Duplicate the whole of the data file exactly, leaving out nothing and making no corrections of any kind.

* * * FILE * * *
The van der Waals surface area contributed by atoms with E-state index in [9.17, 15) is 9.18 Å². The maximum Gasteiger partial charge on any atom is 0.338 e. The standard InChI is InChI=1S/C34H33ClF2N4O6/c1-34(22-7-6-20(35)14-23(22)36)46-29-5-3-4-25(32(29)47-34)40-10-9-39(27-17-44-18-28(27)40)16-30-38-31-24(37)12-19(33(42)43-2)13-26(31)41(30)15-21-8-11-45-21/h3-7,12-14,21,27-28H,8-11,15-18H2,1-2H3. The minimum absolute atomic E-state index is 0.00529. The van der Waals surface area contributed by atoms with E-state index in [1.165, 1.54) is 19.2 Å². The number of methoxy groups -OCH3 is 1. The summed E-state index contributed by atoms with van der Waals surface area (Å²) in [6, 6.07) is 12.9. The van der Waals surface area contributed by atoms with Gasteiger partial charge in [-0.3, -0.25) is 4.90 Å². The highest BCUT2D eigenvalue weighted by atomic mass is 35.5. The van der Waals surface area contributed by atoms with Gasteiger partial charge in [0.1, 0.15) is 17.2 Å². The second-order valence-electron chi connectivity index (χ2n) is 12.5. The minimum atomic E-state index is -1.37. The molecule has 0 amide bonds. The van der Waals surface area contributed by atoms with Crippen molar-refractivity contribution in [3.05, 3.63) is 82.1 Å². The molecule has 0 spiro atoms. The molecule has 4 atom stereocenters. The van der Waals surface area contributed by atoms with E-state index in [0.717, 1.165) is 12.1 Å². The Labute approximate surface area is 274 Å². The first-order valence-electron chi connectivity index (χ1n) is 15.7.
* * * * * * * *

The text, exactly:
The van der Waals surface area contributed by atoms with E-state index in [9.17, 15) is 9.18 Å². The maximum Gasteiger partial charge on any atom is 0.338 e. The standard InChI is InChI=1S/C34H33ClF2N4O6/c1-34(22-7-6-20(35)14-23(22)36)46-29-5-3-4-25(32(29)47-34)40-10-9-39(27-17-44-18-28(27)40)16-30-38-31-24(37)12-19(33(42)43-2)13-26(31)41(30)15-21-8-11-45-21/h3-7,12-14,21,27-28H,8-11,15-18H2,1-2H3. The minimum absolute atomic E-state index is 0.00529. The van der Waals surface area contributed by atoms with E-state index in [1.165, 1.54) is 19.2 Å². The number of methoxy groups -OCH3 is 1. The summed E-state index contributed by atoms with van der Waals surface area (Å²) in [6, 6.07) is 12.9. The van der Waals surface area contributed by atoms with Gasteiger partial charge in [-0.3, -0.25) is 4.90 Å². The highest BCUT2D eigenvalue weighted by atomic mass is 35.5. The van der Waals surface area contributed by atoms with Gasteiger partial charge in [0.1, 0.15) is 17.2 Å². The second-order valence-electron chi connectivity index (χ2n) is 12.5. The minimum atomic E-state index is -1.37. The molecule has 0 amide bonds. The van der Waals surface area contributed by atoms with Crippen molar-refractivity contribution in [3.05, 3.63) is 82.1 Å². The molecule has 0 spiro atoms. The molecule has 4 atom stereocenters. The van der Waals surface area contributed by atoms with E-state index in [0.717, 1.165) is 12.1 Å². The Labute approximate surface area is 274 Å². The first-order valence-electron chi connectivity index (χ1n) is 15.7.